14 Pros and Cons of Being a Car Salesman

If you are looking for an exciting employment opportunity in your community, then being a car salesman may be the right job to pursue. Every position and industry have specific challenges which you must meet to be successful, but selling cars takes you to the basics of sales. People come to you because you are selling a product that customers need. You will meet families from a wide variety of situations, but they all have one thing in common: they all need a vehicle.

Although there are stereotypes to consider if you start to sell vehicles, especially if you become a used car salesman, this job can be exceptionally rewarding. You are getting to create a great day for most people in your community because driving the new car is often one of the best experiences in life. You get to provide for your family, potentially work flexible hours, and build a network of relationships.

If you are looking for a job that will help you to maximize the potential of what you can earn, then the pros and cons of being a car salesman is worth considering.

List of the Pros of Being a Car Salesman

1. You get to determine the full value of your salary during each pay period.
Because most car salesman work on commission, you can earn as little or as much as you want during the year with this job. Your salary is based on the number of cars that you can sell, along with the profitability of each one that leaves the lot. You also have the option to earn bonuses and other income supplements based on the number of upsells that you can add to the contract.

You will always run into customers who know what they want and don’t want you to add anything to the sale, but if you are good at building relationships with people, then you can earn a decent living in this job.

2. Sitting behind your desk is a rarity as a car salesman.
If you don’t like the idea of earning a paycheck by sitting in a small cubicle all day staring at a computer, then becoming a car salesman can help you get into a position where your job can be a lot of fun. You will notice that the average work day goes by rather quickly because you are either working with a customer or waiting for one to stop by your dealership. You will also be delivering vehicles, preparing them for customers, and managing service contracts. Because you were always busy, there are fewer boring moments that can make it seem like time is dragging on.

3. You can make a lot of money from a single sale.
It is not unusual for a car salesman to earn upwards of $1,000 on a single transaction. If you can sell about 10 cars per month and average $800 per commission, then that is a significant salary that you can earn. Although you might need to work more than 40 hours per week to make that quota and sell used and new cars to do it, the top 10% of this industry can earn more than $200,000 per year. Even if you only work part time, you can still earn a full-time salary if you become good at this job. The average salesperson earns about $50,000 per year in the United States.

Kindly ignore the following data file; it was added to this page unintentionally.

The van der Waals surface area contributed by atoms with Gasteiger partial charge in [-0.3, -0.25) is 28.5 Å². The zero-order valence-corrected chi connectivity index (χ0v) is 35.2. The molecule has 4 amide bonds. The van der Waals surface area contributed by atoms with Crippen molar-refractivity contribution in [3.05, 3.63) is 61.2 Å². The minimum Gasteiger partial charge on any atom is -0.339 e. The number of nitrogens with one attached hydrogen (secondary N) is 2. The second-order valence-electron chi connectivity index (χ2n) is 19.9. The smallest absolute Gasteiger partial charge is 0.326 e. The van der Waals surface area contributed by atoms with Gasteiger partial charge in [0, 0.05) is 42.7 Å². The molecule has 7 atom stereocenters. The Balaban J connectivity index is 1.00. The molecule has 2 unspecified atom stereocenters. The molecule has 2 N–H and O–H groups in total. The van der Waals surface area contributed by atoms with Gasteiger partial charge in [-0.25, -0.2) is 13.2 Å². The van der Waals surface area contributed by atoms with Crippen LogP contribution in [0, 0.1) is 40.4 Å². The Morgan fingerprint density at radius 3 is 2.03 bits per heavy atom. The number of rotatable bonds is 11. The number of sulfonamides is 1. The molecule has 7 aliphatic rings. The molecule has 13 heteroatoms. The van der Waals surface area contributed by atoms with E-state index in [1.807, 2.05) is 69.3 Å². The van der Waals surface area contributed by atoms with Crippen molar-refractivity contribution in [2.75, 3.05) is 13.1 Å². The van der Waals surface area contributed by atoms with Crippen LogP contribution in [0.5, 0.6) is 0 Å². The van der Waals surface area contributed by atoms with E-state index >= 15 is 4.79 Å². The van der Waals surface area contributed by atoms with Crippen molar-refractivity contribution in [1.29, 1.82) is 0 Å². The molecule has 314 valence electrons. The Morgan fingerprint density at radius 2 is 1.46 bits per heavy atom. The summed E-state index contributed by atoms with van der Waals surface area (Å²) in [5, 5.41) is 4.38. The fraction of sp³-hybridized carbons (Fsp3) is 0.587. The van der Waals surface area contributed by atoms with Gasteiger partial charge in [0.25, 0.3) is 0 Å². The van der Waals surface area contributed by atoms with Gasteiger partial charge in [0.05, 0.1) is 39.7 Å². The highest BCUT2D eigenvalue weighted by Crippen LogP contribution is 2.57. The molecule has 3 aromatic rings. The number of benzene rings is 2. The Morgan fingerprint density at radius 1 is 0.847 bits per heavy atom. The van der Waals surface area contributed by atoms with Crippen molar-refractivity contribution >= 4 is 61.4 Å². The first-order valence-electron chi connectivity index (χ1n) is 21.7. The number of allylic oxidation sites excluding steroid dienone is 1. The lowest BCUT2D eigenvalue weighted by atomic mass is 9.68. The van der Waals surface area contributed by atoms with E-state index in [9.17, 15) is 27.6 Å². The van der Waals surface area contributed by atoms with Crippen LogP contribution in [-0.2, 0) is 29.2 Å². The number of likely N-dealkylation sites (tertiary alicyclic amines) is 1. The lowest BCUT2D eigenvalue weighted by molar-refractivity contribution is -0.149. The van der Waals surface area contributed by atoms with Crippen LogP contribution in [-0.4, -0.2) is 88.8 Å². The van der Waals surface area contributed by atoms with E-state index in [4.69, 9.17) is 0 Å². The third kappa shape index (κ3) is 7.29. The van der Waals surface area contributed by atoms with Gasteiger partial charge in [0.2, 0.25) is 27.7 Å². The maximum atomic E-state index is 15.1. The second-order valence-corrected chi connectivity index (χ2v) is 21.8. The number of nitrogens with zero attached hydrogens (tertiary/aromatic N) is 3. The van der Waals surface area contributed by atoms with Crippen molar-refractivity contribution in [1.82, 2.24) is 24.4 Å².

4. You are always working a different schedule in this position.
When you work as a car salesman, then you are employed in a position that offers a variable schedule. You can work during the evening, on the weekend, or during holidays so that you can get in touch with the customers that will help you to earn a paycheck. Because there is so much flexibility in this industry, it is easier to take some time off to watch your child’s baseball games, get to doctor appointments, and handle other family affairs.

You can also avoid the boredom of following the same routine every day when you work as a car salesman. You might even get to drive the demonstration car if you are lucky enough.

5. The physical requirements of the job are minimal.
You don’t have to work as hard physically in this employment opportunity as you would with other positions that can average the same salary. Car salesman typically work with their words and their pens. You must convince someone that they are ready to purchase a vehicle, and then you must fill out the paperwork to make that happen. Although you might spend hours with a customer that eventually doesn’t buy a car or cannot qualify for a loan, the primary physical requirement is to be on your feet most of the day.

List of the Cons of Being a Car Salesman

1. Your commissions are impacted by the customer surveys your agency receives.
Car salesman earn ratings just like sellers on eBay or freelancers on Fiverr. The only difference is that this process occurs on surveys that are handed out after a sale or mailed directly to the customer from the vehicle’s manufacturer. Perfect scores are necessary to maintain the highest levels of commissions, so one low score can be enough to impact your income in adverse ways for up to a month or more.

Some dealerships do not base their salary structure based on this feedback, so you may want to talk about how your work is rated to avoid this potential disadvantage of being a car salesman.

2. If you don’t make a sale, then you don’t earn an income.
Most car salespeople are paid based on a commission that they earned whenever they complete a transaction with a customer. You might earn 3% on the total value of the car that someone purchases, and then receive a stipend for your vacation time or sick days. Some dealerships offer a base wage in addition to the commissions to ensure a weekly paycheck is possible. Most locations are a 100%-commission position, which means if you don’t sell any cars during a pay period, then you aren’t making any money at all.

3. Some transactions will only make you pocket change.
Car salesman get paid off of the amount that you create in a transaction that goes over invoice. That means you are paying more than the price that the dealership paid from the manufacturer for the car that you want. If someone pays less than this amount, then your earnings are called a “mini deal,” which means a flat payout is given to you in the $100 to $200 range. Most of the vehicles that get sold today qualify for that deal, especially if you purchase a new car. That means the idea of earning a fat commission is something that is not always possible with today’s economics.